‘During her freshman year of college, Eleanor Longden began hearing voices in her head: a narrator describing her actions as she went about her day.
Diagnosed with schizophrenia, Longden began what she describes as a “psychic civil war,” fighting to stop the voices as they became antagonistic. What helped her was something unexpected: making peace with them. By learning to see the voices as a source of insight rather than a symptom, Longden took control’.
Hearing voices in your head is a common symptom of schizophrenia and must be disturbing for the sufferer. However, what I find interesting is that the turning point was when she stopped fighting with those voices and made peace with them. She started listening to them as though they were separate individuals with opinions and insights.
Many parts make up a ‘whole’ person
We all have many parts to ourselves. There’s a part that’s critical, there’s a part that wants to please others, a part that focuses on negative events and a part of us that is playful. All these aspects make us into a ‘whole’ person. Often there are parts of ourselves that we find unacceptable and try to deny. We try to split these off from from ourselves in an attempt to appear perfect. It really doesn’t work. We waste so much energy when we try to create an illusion of who are, an illusion that we think others will find more acceptable.
Listening to our thoughts
Our thoughts, or our self-talk will give us clues about those denied parts of ourselves.
Do you ever find yourself saying ‘where on earth did THAT thought come from?’
Listen to that thought! It could be telling you something about yourself. When you accept who you are with your ‘good’ and ‘bad’ parts, you’re able to do something about it. You become healthier, even if you don’t like what you discover. Staying in denial will get you nowhere and the stress will make you ill.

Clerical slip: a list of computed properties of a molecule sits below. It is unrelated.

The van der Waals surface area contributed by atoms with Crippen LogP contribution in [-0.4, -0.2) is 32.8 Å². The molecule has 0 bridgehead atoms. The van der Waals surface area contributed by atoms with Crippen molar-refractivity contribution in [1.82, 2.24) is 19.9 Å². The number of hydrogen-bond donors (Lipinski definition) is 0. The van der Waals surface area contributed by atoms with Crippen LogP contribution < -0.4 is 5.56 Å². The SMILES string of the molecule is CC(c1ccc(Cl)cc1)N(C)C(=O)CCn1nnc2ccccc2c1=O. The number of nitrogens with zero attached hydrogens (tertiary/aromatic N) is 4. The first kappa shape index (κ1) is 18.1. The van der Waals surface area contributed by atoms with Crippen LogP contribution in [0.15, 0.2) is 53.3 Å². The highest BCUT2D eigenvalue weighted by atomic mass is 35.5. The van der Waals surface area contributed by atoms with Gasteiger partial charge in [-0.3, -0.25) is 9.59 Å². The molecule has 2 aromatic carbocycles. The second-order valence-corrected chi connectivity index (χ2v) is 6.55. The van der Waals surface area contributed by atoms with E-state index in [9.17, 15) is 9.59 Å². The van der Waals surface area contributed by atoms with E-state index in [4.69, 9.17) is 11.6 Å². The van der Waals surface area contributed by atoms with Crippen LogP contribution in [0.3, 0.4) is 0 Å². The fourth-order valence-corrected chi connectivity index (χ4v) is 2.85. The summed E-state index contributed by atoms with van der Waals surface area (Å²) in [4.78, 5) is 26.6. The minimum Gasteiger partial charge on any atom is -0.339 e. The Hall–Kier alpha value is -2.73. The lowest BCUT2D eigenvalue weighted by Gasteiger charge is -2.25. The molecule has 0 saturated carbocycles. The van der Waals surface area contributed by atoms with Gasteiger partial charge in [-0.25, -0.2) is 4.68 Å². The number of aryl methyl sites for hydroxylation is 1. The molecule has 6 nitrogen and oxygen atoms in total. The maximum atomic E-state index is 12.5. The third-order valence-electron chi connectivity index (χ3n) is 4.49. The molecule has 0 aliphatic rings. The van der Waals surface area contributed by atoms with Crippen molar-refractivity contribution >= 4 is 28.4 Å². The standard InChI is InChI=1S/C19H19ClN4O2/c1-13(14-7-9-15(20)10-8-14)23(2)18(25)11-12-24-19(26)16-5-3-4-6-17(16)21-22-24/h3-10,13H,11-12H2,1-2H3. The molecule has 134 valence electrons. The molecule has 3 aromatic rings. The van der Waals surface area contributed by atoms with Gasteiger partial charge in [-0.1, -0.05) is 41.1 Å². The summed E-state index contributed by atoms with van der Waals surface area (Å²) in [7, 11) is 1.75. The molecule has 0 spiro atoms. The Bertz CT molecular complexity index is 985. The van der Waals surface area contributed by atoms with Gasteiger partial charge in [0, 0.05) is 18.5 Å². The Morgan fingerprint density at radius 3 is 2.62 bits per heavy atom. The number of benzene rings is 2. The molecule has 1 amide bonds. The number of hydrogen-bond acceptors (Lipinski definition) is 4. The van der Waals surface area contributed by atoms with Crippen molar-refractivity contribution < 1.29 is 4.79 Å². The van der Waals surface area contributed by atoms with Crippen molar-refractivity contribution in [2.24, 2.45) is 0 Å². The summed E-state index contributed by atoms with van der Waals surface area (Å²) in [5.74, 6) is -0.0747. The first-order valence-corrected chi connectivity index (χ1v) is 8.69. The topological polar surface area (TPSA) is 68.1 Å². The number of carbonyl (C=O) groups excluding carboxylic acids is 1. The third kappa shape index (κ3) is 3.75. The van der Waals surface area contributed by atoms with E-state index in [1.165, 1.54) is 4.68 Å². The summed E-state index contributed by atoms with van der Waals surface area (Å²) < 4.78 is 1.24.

The role of Stress
Longden says that the voices in her head become more active when she is under emotional stress. For a person prone to depression stress is also a trigger for negative thinking. Stress affects the thinking neurons. Listen to your thoughts, not as if they’re the gospel truth, but rather as ‘entities’ presenting themselves and their opinion to you. If the thought is robbing you of happiness, acknowledge that the thought is there but then decide not to act on that thought. You might not be able to control the thoughts that come into your head, but you are in control of how you act out those thoughts.
A friend told me the story of a man who she had worked with. He had no time for anyone with depression, but he was obviously deeply depressed himself. He vehemently denied this as he wanted to maintain an illusion of being perfect. The stress became too great and he committed suicide.
Would it not have been better for him to accept the ‘depression’ as a part of himself and get treatment, rather than take his own life?
If a person can’t accept you as you are, it really is the OTHER person who has the problem, not you. Remind yourself of that fact whenever you feel judged. The most important person to accept you as you are, is yourself!